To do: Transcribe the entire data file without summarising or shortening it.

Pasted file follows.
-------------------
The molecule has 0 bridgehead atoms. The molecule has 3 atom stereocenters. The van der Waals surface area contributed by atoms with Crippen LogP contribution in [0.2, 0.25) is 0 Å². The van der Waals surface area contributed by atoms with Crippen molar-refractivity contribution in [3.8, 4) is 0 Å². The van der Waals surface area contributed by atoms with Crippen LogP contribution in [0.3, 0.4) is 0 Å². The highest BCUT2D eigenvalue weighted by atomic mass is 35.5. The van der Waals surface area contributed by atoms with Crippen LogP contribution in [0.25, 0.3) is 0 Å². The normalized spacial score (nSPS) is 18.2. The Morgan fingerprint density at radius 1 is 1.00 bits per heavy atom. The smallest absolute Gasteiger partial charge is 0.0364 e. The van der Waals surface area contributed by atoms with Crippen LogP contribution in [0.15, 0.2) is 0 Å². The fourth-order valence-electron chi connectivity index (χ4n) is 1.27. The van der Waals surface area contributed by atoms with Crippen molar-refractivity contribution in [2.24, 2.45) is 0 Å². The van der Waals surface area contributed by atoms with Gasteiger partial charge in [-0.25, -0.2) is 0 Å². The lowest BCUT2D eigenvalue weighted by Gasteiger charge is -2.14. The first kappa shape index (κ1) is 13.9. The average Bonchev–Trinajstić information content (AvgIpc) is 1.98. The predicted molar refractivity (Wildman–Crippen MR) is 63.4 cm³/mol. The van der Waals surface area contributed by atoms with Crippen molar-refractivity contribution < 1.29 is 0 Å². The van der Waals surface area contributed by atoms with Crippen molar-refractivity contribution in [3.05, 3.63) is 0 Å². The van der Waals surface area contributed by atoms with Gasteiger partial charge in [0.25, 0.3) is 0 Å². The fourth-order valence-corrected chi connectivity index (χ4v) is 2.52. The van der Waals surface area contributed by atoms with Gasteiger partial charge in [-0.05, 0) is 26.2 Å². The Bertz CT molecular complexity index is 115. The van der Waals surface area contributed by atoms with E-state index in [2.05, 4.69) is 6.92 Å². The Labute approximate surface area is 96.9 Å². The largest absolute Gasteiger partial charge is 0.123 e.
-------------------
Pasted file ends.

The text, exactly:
The molecule has 0 bridgehead atoms. The molecule has 3 atom stereocenters. The van der Waals surface area contributed by atoms with Crippen LogP contribution in [0.2, 0.25) is 0 Å². The van der Waals surface area contributed by atoms with Crippen molar-refractivity contribution in [3.8, 4) is 0 Å². The van der Waals surface area contributed by atoms with Crippen LogP contribution in [0.3, 0.4) is 0 Å². The highest BCUT2D eigenvalue weighted by atomic mass is 35.5. The van der Waals surface area contributed by atoms with Crippen LogP contribution in [0.25, 0.3) is 0 Å². The normalized spacial score (nSPS) is 18.2. The Morgan fingerprint density at radius 1 is 1.00 bits per heavy atom. The smallest absolute Gasteiger partial charge is 0.0364 e. The van der Waals surface area contributed by atoms with Crippen LogP contribution in [0.15, 0.2) is 0 Å². The fourth-order valence-electron chi connectivity index (χ4n) is 1.27. The van der Waals surface area contributed by atoms with Crippen molar-refractivity contribution in [2.24, 2.45) is 0 Å². The van der Waals surface area contributed by atoms with Gasteiger partial charge in [-0.25, -0.2) is 0 Å². The lowest BCUT2D eigenvalue weighted by Gasteiger charge is -2.14. The first kappa shape index (κ1) is 13.9. The average Bonchev–Trinajstić information content (AvgIpc) is 1.98. The predicted molar refractivity (Wildman–Crippen MR) is 63.4 cm³/mol. The van der Waals surface area contributed by atoms with Crippen molar-refractivity contribution < 1.29 is 0 Å². The van der Waals surface area contributed by atoms with Crippen molar-refractivity contribution in [3.05, 3.63) is 0 Å². The van der Waals surface area contributed by atoms with Gasteiger partial charge in [0.25, 0.3) is 0 Å². The fourth-order valence-corrected chi connectivity index (χ4v) is 2.52. The van der Waals surface area contributed by atoms with Gasteiger partial charge in [-0.05, 0) is 26.2 Å². The Bertz CT molecular complexity index is 115. The van der Waals surface area contributed by atoms with E-state index in [2.05, 4.69) is 6.92 Å². The Labute approximate surface area is 96.9 Å². The largest absolute Gasteiger partial charge is 0.123 e.